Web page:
This recipe for maple baked beans has the same delicious flavor profile as the canned variety, but without the artificial ingredients. And they’re way yummier and heartier. Slow baking gives the beans this magical caramelized top to compliment the savoury-sweet sauce. This recipe tastes great paired with a simple arugula salad, tossed with olive oil, lemon juice, and Parmesan. I find the crunchy/bitter/sour combination cuts the sweetness beautifully.
The night before, sort and rinse beans, discarding any broken or blemished ones. Cover with cold water in a large bowl or pot and let sit overnight.
The next day, drain water and cover with fresh water. Move to stove top and bring to a boil for 2 minutes. Drain and add about 5 cups of water. Bring to boil again; reduce heat, cover, and simmer until tender, about 1½ hours.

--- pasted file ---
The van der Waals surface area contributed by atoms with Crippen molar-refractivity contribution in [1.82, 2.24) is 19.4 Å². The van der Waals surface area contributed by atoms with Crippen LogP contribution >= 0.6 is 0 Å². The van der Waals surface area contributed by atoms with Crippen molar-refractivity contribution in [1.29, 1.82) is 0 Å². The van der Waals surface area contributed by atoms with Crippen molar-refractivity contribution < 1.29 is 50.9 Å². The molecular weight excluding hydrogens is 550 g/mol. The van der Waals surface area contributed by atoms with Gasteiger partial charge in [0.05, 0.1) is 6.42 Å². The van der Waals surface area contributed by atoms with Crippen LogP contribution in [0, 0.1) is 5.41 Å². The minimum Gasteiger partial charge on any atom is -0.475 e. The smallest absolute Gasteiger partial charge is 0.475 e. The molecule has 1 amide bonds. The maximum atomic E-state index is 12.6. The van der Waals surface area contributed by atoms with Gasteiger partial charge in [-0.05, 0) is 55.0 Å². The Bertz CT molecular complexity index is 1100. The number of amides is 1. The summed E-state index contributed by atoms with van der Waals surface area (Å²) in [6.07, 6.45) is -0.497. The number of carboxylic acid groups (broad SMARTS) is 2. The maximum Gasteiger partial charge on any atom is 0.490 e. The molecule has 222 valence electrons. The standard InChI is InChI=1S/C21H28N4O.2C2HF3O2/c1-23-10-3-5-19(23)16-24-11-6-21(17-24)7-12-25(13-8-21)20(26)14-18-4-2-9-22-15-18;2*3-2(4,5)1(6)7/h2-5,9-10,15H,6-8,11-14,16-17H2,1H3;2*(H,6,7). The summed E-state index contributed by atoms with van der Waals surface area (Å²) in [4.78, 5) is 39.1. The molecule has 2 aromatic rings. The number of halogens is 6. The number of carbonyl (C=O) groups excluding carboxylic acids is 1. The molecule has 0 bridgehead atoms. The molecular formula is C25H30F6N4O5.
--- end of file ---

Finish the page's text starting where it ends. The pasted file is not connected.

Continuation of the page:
Meanwhile (about an hour into the bean cooking), saute the bacon in a skillet over medium heat until it begins to brown. Add the onions and garlic and continue to cook until the onion begins to soften and the bacon begins to crisp. Remove from heat.
Preheat oven to 250. (If you're in a hurry, you can crank that up to 350). Drain off bean liquid, reserving 1½ cups. (I usually remove the 1½ cups first and then pour the rest down the drain.)
Place the cooked beans, reserved liquid, and onion-bacon mixture (along with all pan drippings) into a large casserole. (It's nice if the casserole has a glass lid, but isn't necessary.) Add all remaining ingredients to casserole and mix well.
Cover with casserole lid, foil, or a cookie sheet and bake for 2 hours, stirring occasionally. (Again, if you don't have that much time, you can bake it for one hour at 350.) Finally, Increase heat to 350, uncover, stir, and bake for another 30 minutes, or until beans are very tender, the liquid has absorbed, and the top has caramelized.
For a vegetarian version, omit bacon and use 2 Tbsp butter or olive oil to saute the garlic and onion. I would personally miss the smokiness from the absent bacon, so I would recommend adding a teaspoon of liquid smoke.